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Aug 19, 2019

Posted on
Jun 01 2004

Kellogg alumnus and Guthrie Center Advisor John M.Crocker, Jr. ’79 is President and CEO of Opus North Corporation. Opus North, headquartered in Rosemont, IL, has offices in Milwaukee, Columbus, Detroit, and Indianapolis, with combined annual revenue of nearly $200 million and annual development volume exceeding two million square feet. Jack was kind enough to invite the Real Return into his corner office to discuss recent events at Opus and his post-Kellogg ride to the top.

How did you get into real
estate? How did you find yourself at Opus?

I liked the built environment. After receiving a Bachelor’s Degree in Architecture and a Master’s Degree in City Planning, I didn’t see myself working in a municipal city planning office and thought about how I could transition my interest into a career that would be both rewarding and enjoyable. I applied to business schools and chose to attend Kellogg. When I graduated in 1979, the development community really wasn’t hiring MBAs and, for the most part, wasn’t hiring inexperienced people. I began my career as a construction loan officer at Citibank, where I worked directly with the principals of firms. I was able to see how deals came together, how the senior people in the real estate community really behaved, and what was vital to them. It was a great stepping stone into development. After a short stint with Rauenhorst (now Opus), I became a junior partner at a smaller, more entrepreneurial firm— Walsh Higgins (now Higgins Development Partners). Four years later, I returned to Opus to run their development activities in the Chicago market. Later, I was asked to become the President of Opus National. It was a small entity doing deals for national customers with multiple building requirements that crossed the regional boundaries of the Opus companies. Then, in 1998, I became the President of Opus North.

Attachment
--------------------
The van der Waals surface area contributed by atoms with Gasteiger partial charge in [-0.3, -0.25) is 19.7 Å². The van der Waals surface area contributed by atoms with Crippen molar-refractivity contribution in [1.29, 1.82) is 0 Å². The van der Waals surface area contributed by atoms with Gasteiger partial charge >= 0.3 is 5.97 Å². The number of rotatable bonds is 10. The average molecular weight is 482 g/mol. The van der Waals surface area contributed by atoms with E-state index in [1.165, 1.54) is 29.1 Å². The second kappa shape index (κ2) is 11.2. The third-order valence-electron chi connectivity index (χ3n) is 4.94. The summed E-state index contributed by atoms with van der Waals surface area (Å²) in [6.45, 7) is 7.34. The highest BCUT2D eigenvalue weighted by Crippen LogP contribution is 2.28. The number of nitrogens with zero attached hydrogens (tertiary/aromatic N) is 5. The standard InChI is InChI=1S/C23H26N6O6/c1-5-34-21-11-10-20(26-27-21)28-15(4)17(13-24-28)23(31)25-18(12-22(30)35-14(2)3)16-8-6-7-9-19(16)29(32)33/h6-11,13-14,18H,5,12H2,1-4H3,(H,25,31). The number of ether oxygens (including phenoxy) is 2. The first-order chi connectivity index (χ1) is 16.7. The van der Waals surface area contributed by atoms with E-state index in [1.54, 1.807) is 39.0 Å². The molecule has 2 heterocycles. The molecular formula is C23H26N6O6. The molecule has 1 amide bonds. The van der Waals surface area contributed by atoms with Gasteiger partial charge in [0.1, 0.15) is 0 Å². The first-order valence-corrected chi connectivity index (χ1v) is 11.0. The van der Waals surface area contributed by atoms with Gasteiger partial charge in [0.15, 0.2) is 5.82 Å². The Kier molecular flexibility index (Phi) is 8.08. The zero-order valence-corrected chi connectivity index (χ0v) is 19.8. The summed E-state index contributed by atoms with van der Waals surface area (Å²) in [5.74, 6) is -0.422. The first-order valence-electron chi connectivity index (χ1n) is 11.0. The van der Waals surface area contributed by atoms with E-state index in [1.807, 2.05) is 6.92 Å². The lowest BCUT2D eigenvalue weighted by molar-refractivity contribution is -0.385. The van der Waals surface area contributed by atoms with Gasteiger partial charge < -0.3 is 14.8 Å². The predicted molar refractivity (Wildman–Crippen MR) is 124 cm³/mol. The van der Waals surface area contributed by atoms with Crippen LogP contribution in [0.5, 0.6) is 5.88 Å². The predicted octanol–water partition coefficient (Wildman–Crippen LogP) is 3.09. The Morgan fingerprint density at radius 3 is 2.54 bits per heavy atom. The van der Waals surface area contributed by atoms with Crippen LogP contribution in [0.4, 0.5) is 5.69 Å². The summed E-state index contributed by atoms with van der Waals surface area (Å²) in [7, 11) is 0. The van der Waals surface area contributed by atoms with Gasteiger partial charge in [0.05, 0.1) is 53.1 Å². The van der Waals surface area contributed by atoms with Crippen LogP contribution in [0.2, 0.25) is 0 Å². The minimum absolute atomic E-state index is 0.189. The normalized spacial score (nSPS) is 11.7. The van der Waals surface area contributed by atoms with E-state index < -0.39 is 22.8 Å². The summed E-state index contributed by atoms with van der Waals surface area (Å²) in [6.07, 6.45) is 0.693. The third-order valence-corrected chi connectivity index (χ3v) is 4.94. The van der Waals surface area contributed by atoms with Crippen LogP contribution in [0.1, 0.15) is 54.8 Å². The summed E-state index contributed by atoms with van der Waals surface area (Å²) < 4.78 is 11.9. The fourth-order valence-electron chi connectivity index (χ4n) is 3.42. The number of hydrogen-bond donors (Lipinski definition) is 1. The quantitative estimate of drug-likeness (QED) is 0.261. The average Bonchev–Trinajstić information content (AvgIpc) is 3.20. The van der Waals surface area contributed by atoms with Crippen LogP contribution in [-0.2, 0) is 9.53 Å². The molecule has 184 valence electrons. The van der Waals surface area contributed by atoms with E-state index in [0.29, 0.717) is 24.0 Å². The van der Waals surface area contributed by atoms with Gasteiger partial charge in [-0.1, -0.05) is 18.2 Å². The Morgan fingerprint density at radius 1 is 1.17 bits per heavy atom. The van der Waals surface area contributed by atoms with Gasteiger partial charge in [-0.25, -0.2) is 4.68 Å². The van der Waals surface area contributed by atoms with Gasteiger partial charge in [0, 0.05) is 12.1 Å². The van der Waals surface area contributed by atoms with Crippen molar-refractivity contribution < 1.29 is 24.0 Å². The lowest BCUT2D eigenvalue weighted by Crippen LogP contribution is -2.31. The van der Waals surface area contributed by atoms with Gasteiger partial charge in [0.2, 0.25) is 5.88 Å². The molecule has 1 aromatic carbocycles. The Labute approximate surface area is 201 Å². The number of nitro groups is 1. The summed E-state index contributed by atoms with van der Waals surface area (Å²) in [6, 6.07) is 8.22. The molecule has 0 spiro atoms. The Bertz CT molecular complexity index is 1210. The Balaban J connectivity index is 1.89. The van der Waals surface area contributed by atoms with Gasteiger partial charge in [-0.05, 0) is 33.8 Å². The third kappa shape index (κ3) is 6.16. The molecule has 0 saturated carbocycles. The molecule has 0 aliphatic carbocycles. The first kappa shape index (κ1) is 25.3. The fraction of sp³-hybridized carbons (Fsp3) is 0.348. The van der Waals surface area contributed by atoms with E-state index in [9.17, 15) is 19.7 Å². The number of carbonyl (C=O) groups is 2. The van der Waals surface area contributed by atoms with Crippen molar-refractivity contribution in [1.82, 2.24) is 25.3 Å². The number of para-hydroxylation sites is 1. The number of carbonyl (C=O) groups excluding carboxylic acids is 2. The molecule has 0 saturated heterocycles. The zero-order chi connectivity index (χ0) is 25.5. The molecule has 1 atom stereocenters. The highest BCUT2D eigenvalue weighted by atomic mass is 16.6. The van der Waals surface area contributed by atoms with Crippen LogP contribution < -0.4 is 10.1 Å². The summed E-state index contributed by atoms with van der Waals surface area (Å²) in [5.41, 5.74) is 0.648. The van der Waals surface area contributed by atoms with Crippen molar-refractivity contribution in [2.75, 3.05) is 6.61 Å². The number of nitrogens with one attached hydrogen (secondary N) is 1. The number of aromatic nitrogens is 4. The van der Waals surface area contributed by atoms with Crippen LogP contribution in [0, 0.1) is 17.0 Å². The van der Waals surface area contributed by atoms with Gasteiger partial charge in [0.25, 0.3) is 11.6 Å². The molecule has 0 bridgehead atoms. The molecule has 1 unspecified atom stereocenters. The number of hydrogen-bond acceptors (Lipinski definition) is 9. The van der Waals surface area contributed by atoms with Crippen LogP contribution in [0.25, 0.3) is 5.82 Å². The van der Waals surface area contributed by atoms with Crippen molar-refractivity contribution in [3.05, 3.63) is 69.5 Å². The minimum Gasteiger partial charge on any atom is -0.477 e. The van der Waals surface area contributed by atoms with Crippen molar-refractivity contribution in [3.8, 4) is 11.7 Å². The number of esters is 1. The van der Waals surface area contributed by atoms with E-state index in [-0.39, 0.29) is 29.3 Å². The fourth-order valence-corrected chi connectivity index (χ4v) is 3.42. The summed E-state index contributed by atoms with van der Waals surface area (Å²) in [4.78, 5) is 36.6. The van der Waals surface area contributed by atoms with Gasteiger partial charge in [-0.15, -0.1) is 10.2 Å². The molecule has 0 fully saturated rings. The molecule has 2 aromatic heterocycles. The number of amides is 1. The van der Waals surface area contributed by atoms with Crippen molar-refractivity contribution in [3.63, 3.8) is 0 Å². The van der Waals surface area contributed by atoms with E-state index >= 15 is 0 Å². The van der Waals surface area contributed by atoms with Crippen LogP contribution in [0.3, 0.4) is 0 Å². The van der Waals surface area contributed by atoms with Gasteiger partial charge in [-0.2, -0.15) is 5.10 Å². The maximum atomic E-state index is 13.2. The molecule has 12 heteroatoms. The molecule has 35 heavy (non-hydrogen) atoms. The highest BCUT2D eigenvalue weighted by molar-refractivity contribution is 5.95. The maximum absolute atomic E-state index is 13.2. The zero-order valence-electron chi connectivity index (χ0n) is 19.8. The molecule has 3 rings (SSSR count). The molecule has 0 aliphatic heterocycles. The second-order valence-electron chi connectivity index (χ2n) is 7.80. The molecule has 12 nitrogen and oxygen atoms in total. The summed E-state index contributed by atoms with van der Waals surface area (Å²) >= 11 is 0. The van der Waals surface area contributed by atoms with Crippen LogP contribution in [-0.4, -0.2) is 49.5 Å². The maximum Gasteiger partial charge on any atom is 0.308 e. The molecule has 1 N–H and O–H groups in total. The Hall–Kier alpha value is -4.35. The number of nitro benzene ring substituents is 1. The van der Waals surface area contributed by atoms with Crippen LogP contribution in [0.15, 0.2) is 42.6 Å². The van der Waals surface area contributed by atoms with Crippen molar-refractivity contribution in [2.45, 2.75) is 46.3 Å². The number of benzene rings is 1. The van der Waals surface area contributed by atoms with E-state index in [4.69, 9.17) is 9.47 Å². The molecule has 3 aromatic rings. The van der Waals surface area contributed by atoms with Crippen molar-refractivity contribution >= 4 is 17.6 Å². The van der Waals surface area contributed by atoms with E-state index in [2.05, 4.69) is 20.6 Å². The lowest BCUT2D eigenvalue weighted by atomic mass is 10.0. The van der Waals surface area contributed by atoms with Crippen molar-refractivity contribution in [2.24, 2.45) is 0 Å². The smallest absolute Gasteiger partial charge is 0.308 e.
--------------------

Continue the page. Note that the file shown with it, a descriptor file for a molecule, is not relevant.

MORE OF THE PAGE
What do you find most appealing about development?

Having an idea about what a piece of property should become and then taking all the steps to realize that vision. Then seeing it and continuing to be able to drive by it. You remember the deal—the ups, the downs, and the people. That’s very satisfying. The deal making and certain transactions that I have put together are far more satisfying than running a company. Far more.

How is Opus responding to current market conditions?

We remain positioned in the office and industrial segments and continue to do spec and build-to-suit industrial projects. We have solid office positions for when that market recovers. However, we are also moving heavily into residential and retail development to further diversify our product types. The last time the office market went down we became large power center developers. We later reduced retail as a percentage of our total volume, but are now revving that retail back up with an increased focus on lifestyle centers. Opus has done a major lifestyle center in Minneapolis, The Shoppes at Arbor Lakes, and has others underway throughout the country. We haven’t done a lifestyle center at Opus North yet, but we are negotiating to control some land for one. Similarly to adding retail the last time the office market went down, we are adding residential this time. Opus North owns land in Vernon Hills and we have been tackling a challenging entitlement process, but hope to build mid-rise condominiums and town homes. The hard push into residential is probably the biggest change.

Opus is a family-owned, full-service real estate company.
How does that favor the company?

I think it’s a good model. Opus considered becoming a REIT, but the family wanted to run the business. We didn’t want to have to produce quarterly results for Wall Street. We think real estate and real estate decision-making are longer term. At least on the development side, earnings can be far lumpier than Wall Street really would like. I think the decision suits us well.

Do you think the industry today views
inexperienced MBAs similar to when you graduated?

I think the entire real estate industry is far more acknowledging of the capabilities of an MBA, particularly from the top business schools.

About the Author

This article was written by Ashley Heggie '05.